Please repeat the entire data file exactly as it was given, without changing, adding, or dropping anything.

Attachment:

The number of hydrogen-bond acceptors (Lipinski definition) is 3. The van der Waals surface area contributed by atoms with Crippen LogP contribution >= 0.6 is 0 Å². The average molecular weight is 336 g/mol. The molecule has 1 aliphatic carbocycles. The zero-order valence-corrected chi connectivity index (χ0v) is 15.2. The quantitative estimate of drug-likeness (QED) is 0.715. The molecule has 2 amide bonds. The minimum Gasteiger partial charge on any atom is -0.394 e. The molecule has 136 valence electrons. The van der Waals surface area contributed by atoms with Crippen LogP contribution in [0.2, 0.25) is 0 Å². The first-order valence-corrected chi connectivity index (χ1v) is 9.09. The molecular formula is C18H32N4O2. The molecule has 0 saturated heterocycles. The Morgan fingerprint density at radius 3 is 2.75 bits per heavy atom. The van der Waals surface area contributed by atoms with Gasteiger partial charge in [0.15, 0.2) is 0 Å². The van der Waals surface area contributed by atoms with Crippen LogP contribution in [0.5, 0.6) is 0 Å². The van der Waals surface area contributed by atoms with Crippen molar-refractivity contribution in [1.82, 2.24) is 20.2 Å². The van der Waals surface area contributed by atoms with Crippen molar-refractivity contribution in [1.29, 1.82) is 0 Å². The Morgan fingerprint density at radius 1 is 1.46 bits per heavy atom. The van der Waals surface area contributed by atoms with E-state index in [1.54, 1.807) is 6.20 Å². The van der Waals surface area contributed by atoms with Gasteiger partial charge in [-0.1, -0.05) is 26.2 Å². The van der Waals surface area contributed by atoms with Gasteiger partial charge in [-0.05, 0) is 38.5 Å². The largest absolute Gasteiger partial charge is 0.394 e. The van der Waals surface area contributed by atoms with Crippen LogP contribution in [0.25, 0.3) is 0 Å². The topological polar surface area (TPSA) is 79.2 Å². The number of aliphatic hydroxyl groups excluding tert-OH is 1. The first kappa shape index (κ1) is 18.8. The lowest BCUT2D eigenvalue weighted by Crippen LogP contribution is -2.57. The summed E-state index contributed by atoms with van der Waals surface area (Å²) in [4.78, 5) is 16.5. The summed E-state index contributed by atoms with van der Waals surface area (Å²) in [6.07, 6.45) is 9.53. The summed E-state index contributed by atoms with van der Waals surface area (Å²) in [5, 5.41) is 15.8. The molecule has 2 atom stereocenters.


The number of hydrogen-bond acceptors (Lipinski definition) is 3. The van der Waals surface area contributed by atoms with Crippen LogP contribution >= 0.6 is 0 Å². The average molecular weight is 336 g/mol. The molecule has 1 aliphatic carbocycles. The zero-order valence-corrected chi connectivity index (χ0v) is 15.2. The quantitative estimate of drug-likeness (QED) is 0.715. The molecule has 2 amide bonds. The minimum Gasteiger partial charge on any atom is -0.394 e. The molecule has 136 valence electrons. The van der Waals surface area contributed by atoms with Crippen LogP contribution in [0.2, 0.25) is 0 Å². The first-order valence-corrected chi connectivity index (χ1v) is 9.09. The molecular formula is C18H32N4O2. The molecule has 0 saturated heterocycles. The Morgan fingerprint density at radius 3 is 2.75 bits per heavy atom. The van der Waals surface area contributed by atoms with Gasteiger partial charge in [0.15, 0.2) is 0 Å². The van der Waals surface area contributed by atoms with Crippen LogP contribution in [0.5, 0.6) is 0 Å². The van der Waals surface area contributed by atoms with Crippen molar-refractivity contribution in [1.82, 2.24) is 20.2 Å². The van der Waals surface area contributed by atoms with Crippen molar-refractivity contribution in [1.29, 1.82) is 0 Å². The Morgan fingerprint density at radius 1 is 1.46 bits per heavy atom. The van der Waals surface area contributed by atoms with E-state index in [1.54, 1.807) is 6.20 Å². The van der Waals surface area contributed by atoms with Gasteiger partial charge in [-0.1, -0.05) is 26.2 Å². The van der Waals surface area contributed by atoms with Gasteiger partial charge in [-0.05, 0) is 38.5 Å². The largest absolute Gasteiger partial charge is 0.394 e. The van der Waals surface area contributed by atoms with Crippen LogP contribution in [0.25, 0.3) is 0 Å². The topological polar surface area (TPSA) is 79.2 Å². The number of aliphatic hydroxyl groups excluding tert-OH is 1. The first kappa shape index (κ1) is 18.8. The lowest BCUT2D eigenvalue weighted by Crippen LogP contribution is -2.57. The summed E-state index contributed by atoms with van der Waals surface area (Å²) in [4.78, 5) is 16.5. The summed E-state index contributed by atoms with van der Waals surface area (Å²) in [6.07, 6.45) is 9.53. The summed E-state index contributed by atoms with van der Waals surface area (Å²) in [5, 5.41) is 15.8. The molecule has 2 atom stereocenters.